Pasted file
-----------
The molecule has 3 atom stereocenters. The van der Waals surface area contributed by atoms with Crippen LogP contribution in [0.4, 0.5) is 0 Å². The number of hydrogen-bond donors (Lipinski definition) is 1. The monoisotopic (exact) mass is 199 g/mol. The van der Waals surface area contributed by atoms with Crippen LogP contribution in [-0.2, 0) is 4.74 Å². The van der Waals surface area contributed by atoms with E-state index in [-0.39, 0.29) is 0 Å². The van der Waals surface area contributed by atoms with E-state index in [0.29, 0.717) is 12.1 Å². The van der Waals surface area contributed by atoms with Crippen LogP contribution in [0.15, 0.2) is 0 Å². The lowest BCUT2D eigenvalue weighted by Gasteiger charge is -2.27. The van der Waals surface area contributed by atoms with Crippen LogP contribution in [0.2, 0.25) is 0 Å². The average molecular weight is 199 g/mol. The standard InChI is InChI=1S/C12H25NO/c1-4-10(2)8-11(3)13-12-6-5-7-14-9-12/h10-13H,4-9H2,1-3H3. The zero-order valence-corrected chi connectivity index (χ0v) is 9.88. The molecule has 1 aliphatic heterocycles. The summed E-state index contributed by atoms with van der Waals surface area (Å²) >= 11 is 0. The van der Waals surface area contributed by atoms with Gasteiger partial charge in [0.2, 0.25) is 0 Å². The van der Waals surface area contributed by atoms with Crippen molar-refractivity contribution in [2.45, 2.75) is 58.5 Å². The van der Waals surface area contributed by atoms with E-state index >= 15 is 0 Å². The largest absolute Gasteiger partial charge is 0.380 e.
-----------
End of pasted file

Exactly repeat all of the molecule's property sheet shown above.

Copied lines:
The molecule has 3 atom stereocenters. The van der Waals surface area contributed by atoms with Crippen LogP contribution in [0.4, 0.5) is 0 Å². The number of hydrogen-bond donors (Lipinski definition) is 1. The monoisotopic (exact) mass is 199 g/mol. The van der Waals surface area contributed by atoms with Crippen LogP contribution in [-0.2, 0) is 4.74 Å². The van der Waals surface area contributed by atoms with E-state index in [-0.39, 0.29) is 0 Å². The van der Waals surface area contributed by atoms with E-state index in [0.29, 0.717) is 12.1 Å². The van der Waals surface area contributed by atoms with Crippen LogP contribution in [0.15, 0.2) is 0 Å². The lowest BCUT2D eigenvalue weighted by Gasteiger charge is -2.27. The van der Waals surface area contributed by atoms with Crippen LogP contribution in [0.2, 0.25) is 0 Å². The average molecular weight is 199 g/mol. The standard InChI is InChI=1S/C12H25NO/c1-4-10(2)8-11(3)13-12-6-5-7-14-9-12/h10-13H,4-9H2,1-3H3. The zero-order valence-corrected chi connectivity index (χ0v) is 9.88. The molecule has 1 aliphatic heterocycles. The summed E-state index contributed by atoms with van der Waals surface area (Å²) >= 11 is 0. The van der Waals surface area contributed by atoms with Gasteiger partial charge in [0.2, 0.25) is 0 Å². The van der Waals surface area contributed by atoms with Crippen molar-refractivity contribution in [2.45, 2.75) is 58.5 Å². The van der Waals surface area contributed by atoms with E-state index >= 15 is 0 Å². The largest absolute Gasteiger partial charge is 0.380 e.